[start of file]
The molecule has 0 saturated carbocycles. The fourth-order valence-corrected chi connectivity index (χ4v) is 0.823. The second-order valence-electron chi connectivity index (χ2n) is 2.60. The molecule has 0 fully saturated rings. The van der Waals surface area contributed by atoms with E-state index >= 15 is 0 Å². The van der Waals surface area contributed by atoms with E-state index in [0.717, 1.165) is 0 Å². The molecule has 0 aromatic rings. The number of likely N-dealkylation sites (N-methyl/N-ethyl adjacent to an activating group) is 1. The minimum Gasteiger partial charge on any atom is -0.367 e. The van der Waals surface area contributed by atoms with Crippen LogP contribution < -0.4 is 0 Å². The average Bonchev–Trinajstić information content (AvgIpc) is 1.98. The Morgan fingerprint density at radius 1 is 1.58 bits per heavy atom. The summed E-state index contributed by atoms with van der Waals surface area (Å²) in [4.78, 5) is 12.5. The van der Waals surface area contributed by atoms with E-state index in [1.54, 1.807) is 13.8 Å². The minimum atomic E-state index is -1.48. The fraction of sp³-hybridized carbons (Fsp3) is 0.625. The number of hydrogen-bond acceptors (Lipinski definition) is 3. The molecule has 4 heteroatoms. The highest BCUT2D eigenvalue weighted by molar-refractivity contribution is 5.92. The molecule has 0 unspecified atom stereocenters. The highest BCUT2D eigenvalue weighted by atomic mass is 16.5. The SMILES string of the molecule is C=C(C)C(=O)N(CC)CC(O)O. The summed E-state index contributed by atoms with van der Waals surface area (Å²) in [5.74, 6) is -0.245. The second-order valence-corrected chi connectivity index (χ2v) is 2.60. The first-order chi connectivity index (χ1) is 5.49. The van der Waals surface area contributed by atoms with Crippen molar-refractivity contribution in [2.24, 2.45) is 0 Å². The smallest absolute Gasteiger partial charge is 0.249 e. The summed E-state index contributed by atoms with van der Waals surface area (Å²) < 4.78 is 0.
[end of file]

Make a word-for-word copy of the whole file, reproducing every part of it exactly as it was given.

The molecule has 0 saturated carbocycles. The fourth-order valence-corrected chi connectivity index (χ4v) is 0.823. The second-order valence-electron chi connectivity index (χ2n) is 2.60. The molecule has 0 fully saturated rings. The van der Waals surface area contributed by atoms with E-state index >= 15 is 0 Å². The van der Waals surface area contributed by atoms with E-state index in [0.717, 1.165) is 0 Å². The molecule has 0 aromatic rings. The number of likely N-dealkylation sites (N-methyl/N-ethyl adjacent to an activating group) is 1. The minimum Gasteiger partial charge on any atom is -0.367 e. The van der Waals surface area contributed by atoms with Crippen LogP contribution < -0.4 is 0 Å². The average Bonchev–Trinajstić information content (AvgIpc) is 1.98. The Morgan fingerprint density at radius 1 is 1.58 bits per heavy atom. The summed E-state index contributed by atoms with van der Waals surface area (Å²) in [4.78, 5) is 12.5. The van der Waals surface area contributed by atoms with E-state index in [1.54, 1.807) is 13.8 Å². The minimum atomic E-state index is -1.48. The fraction of sp³-hybridized carbons (Fsp3) is 0.625. The number of hydrogen-bond acceptors (Lipinski definition) is 3. The molecule has 4 heteroatoms. The highest BCUT2D eigenvalue weighted by molar-refractivity contribution is 5.92. The molecule has 0 unspecified atom stereocenters. The highest BCUT2D eigenvalue weighted by atomic mass is 16.5. The SMILES string of the molecule is C=C(C)C(=O)N(CC)CC(O)O. The summed E-state index contributed by atoms with van der Waals surface area (Å²) in [5.74, 6) is -0.245. The second-order valence-corrected chi connectivity index (χ2v) is 2.60. The first-order chi connectivity index (χ1) is 5.49. The van der Waals surface area contributed by atoms with Crippen molar-refractivity contribution in [2.24, 2.45) is 0 Å². The smallest absolute Gasteiger partial charge is 0.249 e. The summed E-state index contributed by atoms with van der Waals surface area (Å²) < 4.78 is 0.